In the currently used naturalness arguments, the probability distribution is assumed to be uniform (or at least approximately uniform) in a range that can be normalized to one by dividing through suitable powers of the cutoff. Any other type of distribution, say, one that is sharply peaked around small values, would require the introduction of such a small value in the distribution already. But such a small value justifies itself by the probability distribution just like a number close to one justifies itself by its probability distribution.
Naturalness, hence, becomes a chickenandegg problem: Put in the number one, get out the number one. Put in 0.00004, get out 0.00004. The only way to break that circle is to just postulate that some number is somehow better than all other numbers.
The number one is indeed a special number in that it’s the unit element of the multiplication group. One can try to exploit this to come up with a mechanism that prefers a uniform distribution with an approximate width of one by introducing a probability distribution on the space of probability distributions, leading to a recursion relation. But that just leaves one to explain why that mechanism.
Another way to see that this can’t solve the problem is that any such mechanism will depend on the basis in the space of functions. Eg, you could try to single out a probability distribution by asking that it’s the same as its Fouriertransformation. But the Fouriertransformation is just one of infinitely many basis transformations in the space of functions. So again, why exactly this one?
Or you could try to introduce a probability distribution on the space of transformations among bases of probability distributions, and so on. Indeed I’ve played around with this for some while. But in the end you are always left with an ambiguity, either you have to choose the distribution, or the basis, or the transformation. It’s just pushing around the bump under the carpet.
The basic reason there’s no solution to this conundrum is that you’d need another theory for the probability distribution, and that theory per assumption isn’t part of the theory for which you want the distribution. (It’s similar to the issue with the metalaw for timevarying fundamental constants, in case you’re familiar with this argument.)
In any case, whether you buy my conclusion or not, it should give you a pause that high energy theorists don’t ever address the question where the probability distribution comes from. Suppose there indeed was a UVcomplete theory of everything that predicted all the parameters in the standard model. Why then would you expect the parameters to be stochastically distributed to begin with?
This lacking probability distribution, however, isn’t my main issue with naturalness. Let’s just postulate that the distribution is uniform and admit it’s an aesthetic criterion, alrighty then. My main issue with naturalness is that it’s a fundamentally nonsensical criterion.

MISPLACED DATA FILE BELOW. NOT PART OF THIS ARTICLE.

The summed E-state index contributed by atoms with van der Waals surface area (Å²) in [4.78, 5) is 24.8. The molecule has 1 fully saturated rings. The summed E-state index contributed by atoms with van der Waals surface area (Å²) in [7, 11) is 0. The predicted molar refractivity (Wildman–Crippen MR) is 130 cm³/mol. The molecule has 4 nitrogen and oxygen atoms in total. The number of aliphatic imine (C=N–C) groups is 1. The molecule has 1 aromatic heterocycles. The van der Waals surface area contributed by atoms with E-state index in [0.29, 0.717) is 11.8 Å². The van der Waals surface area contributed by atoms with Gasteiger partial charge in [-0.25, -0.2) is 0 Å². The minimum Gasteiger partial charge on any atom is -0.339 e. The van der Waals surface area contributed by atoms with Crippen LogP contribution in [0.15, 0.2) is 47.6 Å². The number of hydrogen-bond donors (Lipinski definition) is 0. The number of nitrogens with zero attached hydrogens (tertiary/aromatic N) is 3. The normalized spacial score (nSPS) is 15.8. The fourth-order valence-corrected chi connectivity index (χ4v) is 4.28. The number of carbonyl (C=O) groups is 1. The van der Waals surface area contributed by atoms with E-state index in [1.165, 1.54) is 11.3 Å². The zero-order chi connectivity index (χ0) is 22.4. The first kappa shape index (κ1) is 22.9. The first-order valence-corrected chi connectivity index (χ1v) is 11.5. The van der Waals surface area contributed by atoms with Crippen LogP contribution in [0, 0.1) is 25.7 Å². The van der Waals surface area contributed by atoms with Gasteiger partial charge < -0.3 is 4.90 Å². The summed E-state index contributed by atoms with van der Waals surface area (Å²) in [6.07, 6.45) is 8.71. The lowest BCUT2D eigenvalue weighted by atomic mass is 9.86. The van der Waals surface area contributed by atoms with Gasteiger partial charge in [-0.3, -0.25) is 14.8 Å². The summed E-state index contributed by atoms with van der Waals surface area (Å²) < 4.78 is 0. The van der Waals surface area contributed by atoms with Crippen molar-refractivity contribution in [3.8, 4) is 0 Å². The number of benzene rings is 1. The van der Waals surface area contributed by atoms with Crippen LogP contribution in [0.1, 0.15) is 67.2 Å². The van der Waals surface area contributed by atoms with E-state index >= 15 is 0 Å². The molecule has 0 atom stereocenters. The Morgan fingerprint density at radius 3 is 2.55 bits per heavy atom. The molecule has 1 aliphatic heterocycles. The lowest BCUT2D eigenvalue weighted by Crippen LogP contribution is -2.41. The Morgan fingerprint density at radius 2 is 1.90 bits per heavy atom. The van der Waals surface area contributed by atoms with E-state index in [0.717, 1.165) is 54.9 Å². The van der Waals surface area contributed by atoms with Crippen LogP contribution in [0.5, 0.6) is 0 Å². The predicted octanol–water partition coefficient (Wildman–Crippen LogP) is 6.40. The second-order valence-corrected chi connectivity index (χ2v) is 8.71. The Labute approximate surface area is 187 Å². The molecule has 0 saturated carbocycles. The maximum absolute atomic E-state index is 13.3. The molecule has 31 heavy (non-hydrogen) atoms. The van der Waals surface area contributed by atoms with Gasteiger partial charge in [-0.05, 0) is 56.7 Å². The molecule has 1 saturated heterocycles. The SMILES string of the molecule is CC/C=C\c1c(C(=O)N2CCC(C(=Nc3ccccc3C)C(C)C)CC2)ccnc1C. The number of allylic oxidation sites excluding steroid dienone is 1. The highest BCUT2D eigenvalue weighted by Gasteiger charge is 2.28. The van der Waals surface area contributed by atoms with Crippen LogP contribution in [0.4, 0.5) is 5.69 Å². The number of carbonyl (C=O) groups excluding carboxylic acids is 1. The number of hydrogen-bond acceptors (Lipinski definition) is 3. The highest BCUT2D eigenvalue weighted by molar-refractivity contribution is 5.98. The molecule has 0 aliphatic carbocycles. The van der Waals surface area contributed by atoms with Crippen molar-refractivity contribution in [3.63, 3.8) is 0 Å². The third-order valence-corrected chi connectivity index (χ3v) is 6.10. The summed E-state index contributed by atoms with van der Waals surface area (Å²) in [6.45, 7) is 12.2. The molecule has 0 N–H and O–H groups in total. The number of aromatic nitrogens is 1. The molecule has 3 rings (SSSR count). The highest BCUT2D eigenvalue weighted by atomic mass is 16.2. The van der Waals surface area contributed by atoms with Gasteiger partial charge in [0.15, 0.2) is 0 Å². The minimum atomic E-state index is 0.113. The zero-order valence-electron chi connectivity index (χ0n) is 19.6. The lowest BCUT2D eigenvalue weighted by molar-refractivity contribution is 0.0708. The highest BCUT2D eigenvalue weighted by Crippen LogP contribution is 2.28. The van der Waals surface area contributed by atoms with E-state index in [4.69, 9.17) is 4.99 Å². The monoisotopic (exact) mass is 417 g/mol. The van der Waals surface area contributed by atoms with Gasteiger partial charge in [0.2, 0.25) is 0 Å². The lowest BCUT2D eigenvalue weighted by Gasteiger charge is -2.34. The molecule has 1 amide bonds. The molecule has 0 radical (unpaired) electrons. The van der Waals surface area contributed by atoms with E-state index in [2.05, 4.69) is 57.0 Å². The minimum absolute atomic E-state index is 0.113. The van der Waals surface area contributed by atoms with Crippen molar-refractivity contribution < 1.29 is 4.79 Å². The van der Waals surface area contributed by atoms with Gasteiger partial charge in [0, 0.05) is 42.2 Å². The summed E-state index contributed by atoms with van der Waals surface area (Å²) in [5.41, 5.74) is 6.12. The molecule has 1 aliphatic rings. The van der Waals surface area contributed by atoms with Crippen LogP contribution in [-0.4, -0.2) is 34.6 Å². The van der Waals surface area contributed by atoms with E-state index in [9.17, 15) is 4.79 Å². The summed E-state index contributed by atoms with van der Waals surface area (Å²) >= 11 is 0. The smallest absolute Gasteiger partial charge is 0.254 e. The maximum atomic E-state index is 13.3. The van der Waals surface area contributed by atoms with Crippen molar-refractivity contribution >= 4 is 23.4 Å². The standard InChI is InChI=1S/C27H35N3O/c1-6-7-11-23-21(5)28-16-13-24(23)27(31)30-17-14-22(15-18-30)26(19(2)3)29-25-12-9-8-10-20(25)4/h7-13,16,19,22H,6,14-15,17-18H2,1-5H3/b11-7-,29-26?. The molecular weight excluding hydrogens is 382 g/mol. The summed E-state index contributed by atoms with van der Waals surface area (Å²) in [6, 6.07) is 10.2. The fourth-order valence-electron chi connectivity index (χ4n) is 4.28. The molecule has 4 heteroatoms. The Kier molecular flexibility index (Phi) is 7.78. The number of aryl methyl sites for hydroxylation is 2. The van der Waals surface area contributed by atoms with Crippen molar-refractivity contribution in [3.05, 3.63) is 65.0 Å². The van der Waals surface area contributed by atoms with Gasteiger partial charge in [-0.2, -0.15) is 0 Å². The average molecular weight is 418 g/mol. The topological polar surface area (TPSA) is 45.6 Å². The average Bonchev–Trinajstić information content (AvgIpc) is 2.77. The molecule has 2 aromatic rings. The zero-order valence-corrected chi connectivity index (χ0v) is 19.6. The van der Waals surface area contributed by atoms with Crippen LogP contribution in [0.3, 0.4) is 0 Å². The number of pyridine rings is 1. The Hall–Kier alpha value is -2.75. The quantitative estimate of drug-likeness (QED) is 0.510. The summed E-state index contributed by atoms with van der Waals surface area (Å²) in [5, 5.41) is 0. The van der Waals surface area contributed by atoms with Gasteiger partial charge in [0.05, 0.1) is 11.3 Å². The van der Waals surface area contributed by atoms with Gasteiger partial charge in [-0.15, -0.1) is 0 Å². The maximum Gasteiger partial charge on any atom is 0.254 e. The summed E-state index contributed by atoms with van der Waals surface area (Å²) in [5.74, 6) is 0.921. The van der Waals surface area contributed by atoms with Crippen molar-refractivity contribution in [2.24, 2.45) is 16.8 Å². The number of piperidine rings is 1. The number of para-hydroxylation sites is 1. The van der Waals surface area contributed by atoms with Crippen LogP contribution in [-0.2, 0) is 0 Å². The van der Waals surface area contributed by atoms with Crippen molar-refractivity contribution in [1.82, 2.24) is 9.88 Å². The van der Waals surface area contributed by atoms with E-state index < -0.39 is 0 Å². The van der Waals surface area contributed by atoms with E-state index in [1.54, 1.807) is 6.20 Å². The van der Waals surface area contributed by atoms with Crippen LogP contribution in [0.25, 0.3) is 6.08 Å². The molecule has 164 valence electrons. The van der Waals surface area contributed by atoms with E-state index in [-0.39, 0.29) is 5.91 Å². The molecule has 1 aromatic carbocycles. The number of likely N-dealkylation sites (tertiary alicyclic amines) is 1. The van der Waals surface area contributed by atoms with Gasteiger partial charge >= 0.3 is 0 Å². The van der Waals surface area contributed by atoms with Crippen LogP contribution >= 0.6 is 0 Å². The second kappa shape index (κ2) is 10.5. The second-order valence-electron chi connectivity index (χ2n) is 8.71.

Any theory that we can conceive of which describes nature correctly must necessarily contain handpicked assumptions which we have chosen “just” to fit observations. If that wasn’t so, all we’d have left to pick assumptions would be mathematical consistency, and we’d end up in Tegmark’s mathematical universe. In the mathematical universe then, we’d no longer have to choose a consistent theory, ok. But we’d instead have to figure out where we are, and that’s the same question in green.
All our theories contain lots of assumptions like Hilbertspaces and Liealgebras and Haussdorf measures and so on. For none of these is there any explanation other than “it works.” In the space of all possible mathematics, the selection of this particular math is infinitely finetuned already – and it has to be, for otherwise we’d be lost again in Tegmark space.
The mere idea that we can justify the choice of assumptions for our theories in any other way than requiring them to reproduce observations is logical mush. The existing naturalness arguments single out a particular type of assumption – parameters that take on numerical values – but what’s worse about this handselected assumption than any other handselected assumption?
This is not to say that naturalness is always a useless criterion. It can be applied in cases where one knows the probability distribution, for example for the typical distances between stars or the typical quantum fluctuation in the early universe, etc. I also suspect that it is possible to find an argument for the naturalness of the standard model that does not necessitate to postulate a probability distribution, but I am not aware of one.
It’s somewhat of a mystery to me why naturalness has become so popular in theoretical high energy physics. I’m happy to see it go out of the window now. Keep your eyes open in the next couple of years and you’ll witness that turning point in the history of science when theoretical physicists stopped dictating nature what’s supposedly natural.